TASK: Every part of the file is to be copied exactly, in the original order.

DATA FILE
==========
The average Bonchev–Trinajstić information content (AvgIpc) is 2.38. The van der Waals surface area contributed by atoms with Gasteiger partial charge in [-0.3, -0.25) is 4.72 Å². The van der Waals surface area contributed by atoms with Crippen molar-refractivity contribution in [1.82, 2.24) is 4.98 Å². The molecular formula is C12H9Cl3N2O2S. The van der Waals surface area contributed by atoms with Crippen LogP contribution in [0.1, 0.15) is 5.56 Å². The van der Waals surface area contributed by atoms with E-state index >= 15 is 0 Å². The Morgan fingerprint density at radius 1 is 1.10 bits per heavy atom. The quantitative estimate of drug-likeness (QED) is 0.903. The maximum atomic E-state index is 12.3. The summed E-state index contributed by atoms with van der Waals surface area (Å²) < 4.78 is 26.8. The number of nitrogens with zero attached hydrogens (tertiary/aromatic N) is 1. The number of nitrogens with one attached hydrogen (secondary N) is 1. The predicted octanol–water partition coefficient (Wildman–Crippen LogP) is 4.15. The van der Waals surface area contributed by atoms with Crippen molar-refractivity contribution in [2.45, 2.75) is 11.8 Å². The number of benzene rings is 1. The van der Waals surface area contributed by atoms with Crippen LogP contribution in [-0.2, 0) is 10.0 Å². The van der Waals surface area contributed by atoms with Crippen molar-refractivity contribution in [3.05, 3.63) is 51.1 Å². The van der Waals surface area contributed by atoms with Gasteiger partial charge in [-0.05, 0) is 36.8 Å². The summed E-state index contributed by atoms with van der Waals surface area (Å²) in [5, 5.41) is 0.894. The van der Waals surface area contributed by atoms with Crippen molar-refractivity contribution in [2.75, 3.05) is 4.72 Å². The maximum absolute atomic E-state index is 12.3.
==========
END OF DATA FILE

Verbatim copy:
The average Bonchev–Trinajstić information content (AvgIpc) is 2.38. The van der Waals surface area contributed by atoms with Gasteiger partial charge in [-0.3, -0.25) is 4.72 Å². The van der Waals surface area contributed by atoms with Crippen molar-refractivity contribution in [1.82, 2.24) is 4.98 Å². The molecular formula is C12H9Cl3N2O2S. The van der Waals surface area contributed by atoms with Crippen LogP contribution in [0.1, 0.15) is 5.56 Å². The van der Waals surface area contributed by atoms with E-state index >= 15 is 0 Å². The Morgan fingerprint density at radius 1 is 1.10 bits per heavy atom. The quantitative estimate of drug-likeness (QED) is 0.903. The maximum atomic E-state index is 12.3. The summed E-state index contributed by atoms with van der Waals surface area (Å²) < 4.78 is 26.8. The number of nitrogens with zero attached hydrogens (tertiary/aromatic N) is 1. The number of nitrogens with one attached hydrogen (secondary N) is 1. The predicted octanol–water partition coefficient (Wildman–Crippen LogP) is 4.15. The van der Waals surface area contributed by atoms with Crippen molar-refractivity contribution in [2.45, 2.75) is 11.8 Å². The number of benzene rings is 1. The van der Waals surface area contributed by atoms with Crippen LogP contribution in [-0.2, 0) is 10.0 Å². The van der Waals surface area contributed by atoms with Crippen molar-refractivity contribution in [3.05, 3.63) is 51.1 Å². The van der Waals surface area contributed by atoms with Gasteiger partial charge in [-0.05, 0) is 36.8 Å². The summed E-state index contributed by atoms with van der Waals surface area (Å²) in [5, 5.41) is 0.894. The van der Waals surface area contributed by atoms with Crippen molar-refractivity contribution in [2.75, 3.05) is 4.72 Å². The maximum absolute atomic E-state index is 12.3.